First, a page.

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Saturday, February 13, 2010

Playing the WNBA

Last week's post was about romantic thrillers made by Hollywood. As I was re reading the list, it struck me that there were several that wouldn't be considered thrillers in the typical sense. Which struck another chord, this one from my recent panel participation for the local chapter of the WNBA.

No, not the basketball wizards. The Women's National Book Association. This is a really cool association, started in New York in 1917 by a group of women booksellers who were excluded from the all-male Bookseller's League. The only criteria was that members derive part of their income from books. Teachers, librarians, agents, writers, publishers, booksellers, production people, illustrators--all were welcome. Ninety-plus years later the organization is still promoting the role of women in this field through chapters across the country.

What better place to talk about romance--the one genre written (mostly) by women for women?

We had a fun and informative night talking about the history of the romance novel (most scholars credit Richardson's 18th century novel, Pamela, as the first), the subgenres it encompasses, and the future of the form and format (Kindle anyone?).

I was in charge of the subgenre portion and as I look back it's easy to see that there is just as much of a mash up in today's romance novel as there is in Hollywood. Whether it's Jane Austen and zombies or the paranormal Victorian mystery of Soulless, pretty much anything goes. As long as there's that HEA ending--or the implication of one.

Which, as Martha would say, is a good thing.

Anyway, here's a pic from the evening. That's Beth Pattillo on the left, whose new book, Mr. Darcy Broke My Heart, is out this month. I'm in the center, and Jody Wallace--who is the hoot and a half behind meankitty.com, and who writes paranormals and erotica for Samhein--is on the right.

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Saturday, January 30, 2010

Cover Up

I got the cover for my October release today. There's my name, nice and big, and--hallelujah!-- they even managed to include the word RITA-Winner below it. I asked them to include that on the last book and my editor balked. To say the least, I was annoyed, hurt, and pissed off.

All is forgiven now. Sort of.

It's the weirdest thing to have your name up there as if everything from cover to cover is yours. It's not, you know. Although the words between the covers are mine, the story would have been very different if it had been left up to me. It wasn't. Same with the cover. The publisher creates it and even if I have other ideas or objections, it's a done deal. Same with the back cover copy.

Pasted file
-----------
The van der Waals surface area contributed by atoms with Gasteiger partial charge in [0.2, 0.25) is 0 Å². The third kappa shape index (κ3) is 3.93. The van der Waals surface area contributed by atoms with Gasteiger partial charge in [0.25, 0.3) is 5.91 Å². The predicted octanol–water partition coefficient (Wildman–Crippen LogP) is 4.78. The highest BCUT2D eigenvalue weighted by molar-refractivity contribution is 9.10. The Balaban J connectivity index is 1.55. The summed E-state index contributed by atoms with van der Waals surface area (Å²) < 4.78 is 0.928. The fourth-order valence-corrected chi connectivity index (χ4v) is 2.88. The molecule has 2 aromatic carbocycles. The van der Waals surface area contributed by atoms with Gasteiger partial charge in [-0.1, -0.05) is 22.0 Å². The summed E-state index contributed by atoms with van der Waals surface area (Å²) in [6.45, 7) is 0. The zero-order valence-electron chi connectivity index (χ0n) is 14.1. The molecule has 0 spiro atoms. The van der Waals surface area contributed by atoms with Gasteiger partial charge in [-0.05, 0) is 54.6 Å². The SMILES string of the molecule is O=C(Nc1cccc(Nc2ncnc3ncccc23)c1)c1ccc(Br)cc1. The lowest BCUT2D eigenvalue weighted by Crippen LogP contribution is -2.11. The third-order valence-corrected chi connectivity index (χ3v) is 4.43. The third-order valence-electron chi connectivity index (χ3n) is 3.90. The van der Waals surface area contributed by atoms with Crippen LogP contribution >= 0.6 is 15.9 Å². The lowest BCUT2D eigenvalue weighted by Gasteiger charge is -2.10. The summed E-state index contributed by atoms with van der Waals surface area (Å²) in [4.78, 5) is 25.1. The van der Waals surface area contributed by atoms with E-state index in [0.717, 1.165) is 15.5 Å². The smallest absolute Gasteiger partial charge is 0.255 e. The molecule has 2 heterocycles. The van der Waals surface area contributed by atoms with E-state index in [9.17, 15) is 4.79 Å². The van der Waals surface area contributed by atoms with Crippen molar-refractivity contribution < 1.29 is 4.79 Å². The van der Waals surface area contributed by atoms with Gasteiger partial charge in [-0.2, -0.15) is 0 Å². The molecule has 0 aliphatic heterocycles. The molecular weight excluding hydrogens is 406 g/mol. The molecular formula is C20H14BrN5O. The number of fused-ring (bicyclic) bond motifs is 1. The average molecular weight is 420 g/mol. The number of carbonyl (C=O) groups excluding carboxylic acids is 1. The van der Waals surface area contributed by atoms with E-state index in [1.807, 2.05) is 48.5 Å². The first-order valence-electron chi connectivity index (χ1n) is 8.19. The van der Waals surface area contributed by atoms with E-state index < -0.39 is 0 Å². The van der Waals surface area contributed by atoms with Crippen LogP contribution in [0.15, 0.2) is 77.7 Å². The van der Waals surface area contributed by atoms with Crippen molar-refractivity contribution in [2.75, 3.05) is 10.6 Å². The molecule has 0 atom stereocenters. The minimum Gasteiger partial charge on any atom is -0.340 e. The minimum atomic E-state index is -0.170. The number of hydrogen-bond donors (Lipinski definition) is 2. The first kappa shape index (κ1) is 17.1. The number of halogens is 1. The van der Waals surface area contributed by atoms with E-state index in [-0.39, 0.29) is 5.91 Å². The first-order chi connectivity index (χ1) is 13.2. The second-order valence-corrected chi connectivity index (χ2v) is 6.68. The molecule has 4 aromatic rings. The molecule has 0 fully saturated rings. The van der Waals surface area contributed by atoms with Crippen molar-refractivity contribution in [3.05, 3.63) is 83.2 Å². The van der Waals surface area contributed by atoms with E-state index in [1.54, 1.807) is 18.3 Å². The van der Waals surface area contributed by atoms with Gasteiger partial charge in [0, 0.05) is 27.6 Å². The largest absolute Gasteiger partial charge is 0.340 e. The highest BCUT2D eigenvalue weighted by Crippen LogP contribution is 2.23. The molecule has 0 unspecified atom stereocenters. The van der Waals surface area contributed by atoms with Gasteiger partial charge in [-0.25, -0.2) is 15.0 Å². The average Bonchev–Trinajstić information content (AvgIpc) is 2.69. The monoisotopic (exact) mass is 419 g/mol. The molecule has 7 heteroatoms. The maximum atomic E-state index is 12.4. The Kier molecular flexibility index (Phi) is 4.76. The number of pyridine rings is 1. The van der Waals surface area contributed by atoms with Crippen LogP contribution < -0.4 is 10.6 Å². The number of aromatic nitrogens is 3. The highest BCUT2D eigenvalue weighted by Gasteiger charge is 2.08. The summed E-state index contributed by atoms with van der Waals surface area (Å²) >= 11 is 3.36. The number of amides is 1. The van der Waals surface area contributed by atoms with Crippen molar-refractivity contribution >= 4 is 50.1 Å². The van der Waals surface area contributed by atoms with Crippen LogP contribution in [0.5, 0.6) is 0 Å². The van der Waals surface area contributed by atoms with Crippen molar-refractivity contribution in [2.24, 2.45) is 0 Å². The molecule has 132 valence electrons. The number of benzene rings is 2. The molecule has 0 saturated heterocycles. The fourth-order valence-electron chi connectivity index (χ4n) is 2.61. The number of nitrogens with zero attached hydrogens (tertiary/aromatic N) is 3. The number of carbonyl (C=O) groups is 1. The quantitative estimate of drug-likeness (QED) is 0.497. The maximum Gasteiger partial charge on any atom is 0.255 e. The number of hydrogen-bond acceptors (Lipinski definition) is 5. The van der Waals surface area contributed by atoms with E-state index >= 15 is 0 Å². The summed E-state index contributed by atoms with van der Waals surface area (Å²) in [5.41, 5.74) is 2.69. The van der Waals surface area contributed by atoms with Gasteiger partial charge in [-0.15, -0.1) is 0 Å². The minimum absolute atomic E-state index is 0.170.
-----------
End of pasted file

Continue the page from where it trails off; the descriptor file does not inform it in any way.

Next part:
There was an article about James Patterson in the NY Times magazine this past Sunday. At one point it talks about James and his Giant Entourage meeting with the publisher to discuss marketing his empire. They showed him cover mock-ups to get his input. But that only happens when you reach Pattersonian heights. Otherwise, you get what you get.

Sour grapes?

Hell, yeah.

Okay, so it could be worse. I could have to self publish. Or languish around as I did for years, UNpublished. I should shut up and thank The Powers That Be for what I have.
Yeah, yeah, yeah. And if you come a little closer I'll give you something to be thankful for. Right in the kisser...

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Saturday, January 23, 2010

Last week I shared one of two interesting reader emails. Here, in summary, is the other: when is your next book coming out and isn't it a long time between books for a romance writer?

First off--yes, October 2010 IS a loooong time from May 2009, when my current book, One Deadly Sin, came out.

Second--it ain't my fault!!!

Okay, we'll that's not exactly true. I don't set the pub schedule, that's true. The publisher, in this case, Grand Central Publishing, sets the release date. The schedule is based on who they have lined up, how they're going to juggle the available slots (they only release a set amount of books/month), and how fast I can get the manuscript to them.

So some of that I can't control. But the latter--yeah, entirely in my hands.

And I'm afraid my hands just don't type very fast. When it comes to writing, I am not a quick study. I like to tell myself it's because my books are more carefully crafted than some, but you and I both know Nora's books are terrific and she's no slowpoke.

This "crank 'em out" issue is a dilemma. To have a real career in romance, it's an unwritten law. According to the research, romance readers go through piles of books a week, and they're always hungry for more. They want to be able to go back to the bookstore and read another one by a favorite author. What's this stuff about waiting a year for another book? The faster you can write the books, the faster your career moves.

I don't think it's the same with other genres. Michael Connelly doesn't put out more than one book a year, does he? Then again, neither does Susan Elizabeth Phillips. In fact, I once heard her speak at a conference and she said she writes one page a day.

One page!

Of course, it's a damn good page. But still...
I'm struggling with this need for speed. I've got a few ideas for series, but my agent is doubtful I could produce that fast.

Maybe she's right.

Maybe she doesn't know what the hell she's talking about.

In any case, isn't it the turtle who wins the race?

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